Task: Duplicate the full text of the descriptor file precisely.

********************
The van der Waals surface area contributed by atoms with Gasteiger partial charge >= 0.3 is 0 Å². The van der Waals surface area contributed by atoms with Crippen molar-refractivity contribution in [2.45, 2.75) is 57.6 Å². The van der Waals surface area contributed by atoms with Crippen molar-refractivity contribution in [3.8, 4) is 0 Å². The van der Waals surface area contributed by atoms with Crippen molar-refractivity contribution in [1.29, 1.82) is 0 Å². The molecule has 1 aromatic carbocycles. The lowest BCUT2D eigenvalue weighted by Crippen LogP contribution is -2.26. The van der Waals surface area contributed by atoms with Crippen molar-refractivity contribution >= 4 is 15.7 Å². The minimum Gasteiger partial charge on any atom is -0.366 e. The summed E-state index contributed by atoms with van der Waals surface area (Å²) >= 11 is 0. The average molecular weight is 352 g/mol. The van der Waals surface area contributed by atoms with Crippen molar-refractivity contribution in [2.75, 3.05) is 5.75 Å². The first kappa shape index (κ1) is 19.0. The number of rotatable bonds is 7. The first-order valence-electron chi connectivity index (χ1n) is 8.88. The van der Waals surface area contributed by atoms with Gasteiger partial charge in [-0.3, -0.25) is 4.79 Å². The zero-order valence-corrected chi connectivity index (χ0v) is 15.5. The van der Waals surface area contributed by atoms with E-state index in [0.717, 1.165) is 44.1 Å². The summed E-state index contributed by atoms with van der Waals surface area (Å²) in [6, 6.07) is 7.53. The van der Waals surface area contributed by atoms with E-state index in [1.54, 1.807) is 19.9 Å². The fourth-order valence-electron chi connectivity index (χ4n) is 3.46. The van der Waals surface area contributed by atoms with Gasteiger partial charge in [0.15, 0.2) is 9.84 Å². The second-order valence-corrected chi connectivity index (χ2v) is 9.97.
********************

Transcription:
The van der Waals surface area contributed by atoms with Gasteiger partial charge >= 0.3 is 0 Å². The van der Waals surface area contributed by atoms with Crippen molar-refractivity contribution in [2.45, 2.75) is 57.6 Å². The van der Waals surface area contributed by atoms with Crippen molar-refractivity contribution in [3.8, 4) is 0 Å². The van der Waals surface area contributed by atoms with Crippen molar-refractivity contribution in [1.29, 1.82) is 0 Å². The molecule has 1 aromatic carbocycles. The lowest BCUT2D eigenvalue weighted by Crippen LogP contribution is -2.26. The van der Waals surface area contributed by atoms with Crippen molar-refractivity contribution >= 4 is 15.7 Å². The minimum Gasteiger partial charge on any atom is -0.366 e. The summed E-state index contributed by atoms with van der Waals surface area (Å²) >= 11 is 0. The average molecular weight is 352 g/mol. The van der Waals surface area contributed by atoms with Crippen molar-refractivity contribution in [2.75, 3.05) is 5.75 Å². The first kappa shape index (κ1) is 19.0. The number of rotatable bonds is 7. The first-order valence-electron chi connectivity index (χ1n) is 8.88. The van der Waals surface area contributed by atoms with Gasteiger partial charge in [-0.3, -0.25) is 4.79 Å². The zero-order valence-corrected chi connectivity index (χ0v) is 15.5. The van der Waals surface area contributed by atoms with E-state index in [0.717, 1.165) is 44.1 Å². The summed E-state index contributed by atoms with van der Waals surface area (Å²) in [6, 6.07) is 7.53. The van der Waals surface area contributed by atoms with E-state index in [1.54, 1.807) is 19.9 Å². The fourth-order valence-electron chi connectivity index (χ4n) is 3.46. The van der Waals surface area contributed by atoms with Gasteiger partial charge in [0.15, 0.2) is 9.84 Å². The second-order valence-corrected chi connectivity index (χ2v) is 9.97.